What would you do if two people with cameras slung around their necks walk up to you and try and coax you to hold a placard that says, “Where is Imphal?” and pose for the camera? One migrant balloon seller retorted back with “Imphal is certainly not in Kashmir!” Confused?
Well! The two people with camera and placard in hand happen to be IFP editor Pradip Phanjoubam, a tall man (by Manipuri standards) and myself (short, by any standards!). We were looking for places (and will continue to do so) and moods to convey about Imphal city. First stop was the War Cemetery and for lack of any subjects, I had to “model” with the placard that said: “WHERE IS IMPHAL ? ” It was late afternoon and there were only young couples who would look furtively around to see if their pictures were being taken. But two small girls who had come with their grand father saved the day. They became our first models. The next stop was on Bir Tikendrajit Road where a vegetable vendor sat about doing her business with the placard placed near her. Later, we would take pictures of polo ponies and small boys holding the placard inside Pologround; balloon sellers at Samu Makhong and an old gentleman who saw us struggling with putting the placard at the base of the statue. He got a pedestrian walking past to pose with him, both of them holding up the placard. Still confused?
So well! The story starts with a public art project, “WHERE IS HEIDENHEIM?” based in the Heidenheim Zietung, a local newspaper of Hedienheim in Germany. The project format was developed by artists Tina O’Connell from Ireland and Neal White from the United Kingdom who says of their project, “We see public sculpture more as a malleable process informed by broader social contexts, and not bound in form by physical materiality, but through the flux and dynamics of
events, which in turn become the substance and context of our own practice.”
Connecting globally many ‘local newspapers’, the project occupies public space as an exploration of the connection between a community and its own printed voice. The project is made in response to the perceived threat to local newspapers from the internet. The first link paper to take part in the exchange with Heidenheim Zietung in August 2010 was ‘The Wendover Times’ from Utah in the USA. The story of the work was printed on the front page and then reprinted as a whole page inside the Heidenheim Zeitung. Further copies of the Wendover Times were distributed in a vending machine next to a large 6 metre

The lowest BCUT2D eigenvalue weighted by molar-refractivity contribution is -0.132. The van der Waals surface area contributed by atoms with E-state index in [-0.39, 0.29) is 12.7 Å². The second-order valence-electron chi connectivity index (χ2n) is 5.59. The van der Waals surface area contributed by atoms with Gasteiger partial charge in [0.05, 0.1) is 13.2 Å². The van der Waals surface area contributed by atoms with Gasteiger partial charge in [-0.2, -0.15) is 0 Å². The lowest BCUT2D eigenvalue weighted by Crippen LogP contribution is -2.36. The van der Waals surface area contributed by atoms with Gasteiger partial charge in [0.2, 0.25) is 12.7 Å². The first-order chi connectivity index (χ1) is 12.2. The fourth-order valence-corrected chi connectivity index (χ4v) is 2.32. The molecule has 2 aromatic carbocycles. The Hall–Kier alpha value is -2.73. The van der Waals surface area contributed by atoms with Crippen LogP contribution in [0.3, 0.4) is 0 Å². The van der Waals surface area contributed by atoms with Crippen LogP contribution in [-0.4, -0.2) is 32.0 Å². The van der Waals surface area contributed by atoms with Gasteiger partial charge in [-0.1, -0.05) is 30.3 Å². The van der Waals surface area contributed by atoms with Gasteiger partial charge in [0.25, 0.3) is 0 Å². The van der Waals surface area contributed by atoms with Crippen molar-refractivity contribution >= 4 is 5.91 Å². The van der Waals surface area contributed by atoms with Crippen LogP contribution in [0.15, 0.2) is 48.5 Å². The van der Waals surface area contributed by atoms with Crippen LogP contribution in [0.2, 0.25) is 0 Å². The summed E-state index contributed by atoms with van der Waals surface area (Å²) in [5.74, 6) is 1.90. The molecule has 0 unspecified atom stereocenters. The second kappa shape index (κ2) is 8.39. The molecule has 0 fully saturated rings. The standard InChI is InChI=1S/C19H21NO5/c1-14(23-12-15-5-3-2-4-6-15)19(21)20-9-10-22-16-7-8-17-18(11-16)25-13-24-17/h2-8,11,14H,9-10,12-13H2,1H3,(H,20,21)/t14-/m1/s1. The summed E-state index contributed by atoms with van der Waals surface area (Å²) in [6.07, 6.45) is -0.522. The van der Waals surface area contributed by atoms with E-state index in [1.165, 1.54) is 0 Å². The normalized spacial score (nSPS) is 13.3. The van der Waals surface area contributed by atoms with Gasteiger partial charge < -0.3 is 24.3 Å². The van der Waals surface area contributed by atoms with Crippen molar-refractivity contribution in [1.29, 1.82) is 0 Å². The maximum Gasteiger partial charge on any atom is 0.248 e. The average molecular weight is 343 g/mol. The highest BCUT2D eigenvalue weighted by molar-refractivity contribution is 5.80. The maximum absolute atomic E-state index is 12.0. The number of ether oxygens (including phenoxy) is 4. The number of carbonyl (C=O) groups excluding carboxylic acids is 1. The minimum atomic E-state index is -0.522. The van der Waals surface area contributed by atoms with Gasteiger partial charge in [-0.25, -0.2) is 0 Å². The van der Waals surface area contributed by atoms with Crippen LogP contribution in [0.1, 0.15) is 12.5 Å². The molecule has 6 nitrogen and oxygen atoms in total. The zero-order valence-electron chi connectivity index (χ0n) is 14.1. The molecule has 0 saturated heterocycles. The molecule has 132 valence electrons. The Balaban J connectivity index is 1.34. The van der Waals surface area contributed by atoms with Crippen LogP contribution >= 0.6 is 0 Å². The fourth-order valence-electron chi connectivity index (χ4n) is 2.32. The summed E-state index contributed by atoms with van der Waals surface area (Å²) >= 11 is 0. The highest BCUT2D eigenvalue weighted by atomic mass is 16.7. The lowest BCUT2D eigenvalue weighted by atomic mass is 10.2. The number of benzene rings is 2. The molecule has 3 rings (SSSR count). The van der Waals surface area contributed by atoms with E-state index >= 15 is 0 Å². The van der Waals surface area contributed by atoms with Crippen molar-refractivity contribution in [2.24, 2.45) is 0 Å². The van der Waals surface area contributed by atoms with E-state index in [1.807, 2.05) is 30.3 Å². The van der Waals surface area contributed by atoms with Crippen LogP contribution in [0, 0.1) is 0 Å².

sign that has been erected in Heidenheim. Newspaper stories continue to be run in both papers thus creating a bridge between two small towns separated by distance but coming together in content and flavor.
The “Where is Imphal?” photo feature will first be published in Imphal Free Press, the newspaper copies of which would be sent to Heidenheim Zietung, the newspaper in Heidenheim in Germany. They will then print the entire page from the Imphal Free press – inlcuding other articles and news on that page, as a full page inside their own paper and order copies of the paper for distribution in Heidenheim.
Sounds crazy? But then, it is a load of fun trying to coax people to hold the placard while we aim our cameras at them. Our plan for the photo feature would be to look not only at landmarks of the city but also at the essence of Imphal city: its pulse, its noise and chaos. Our only stumbling block is the part about talking to people and convincing them to pose for pictures. Candid camera shots are easier and rather than risk the afternoon light from fading too much, we ended up being models ourselves. Me “shooting” my editor and vice versa! In the process, we had our share of “who are those two weird people?” kind of look directed towards us. Sometimes, people would disperse real quick, the moment we walked up to them and stood near to them with the placard.
For this week, if you see the tall man (Editor!) and the human version of the caricature that comes along with this column in IFP (me) approaching you anywhere around Imphal, please smile for the camera and be a sport!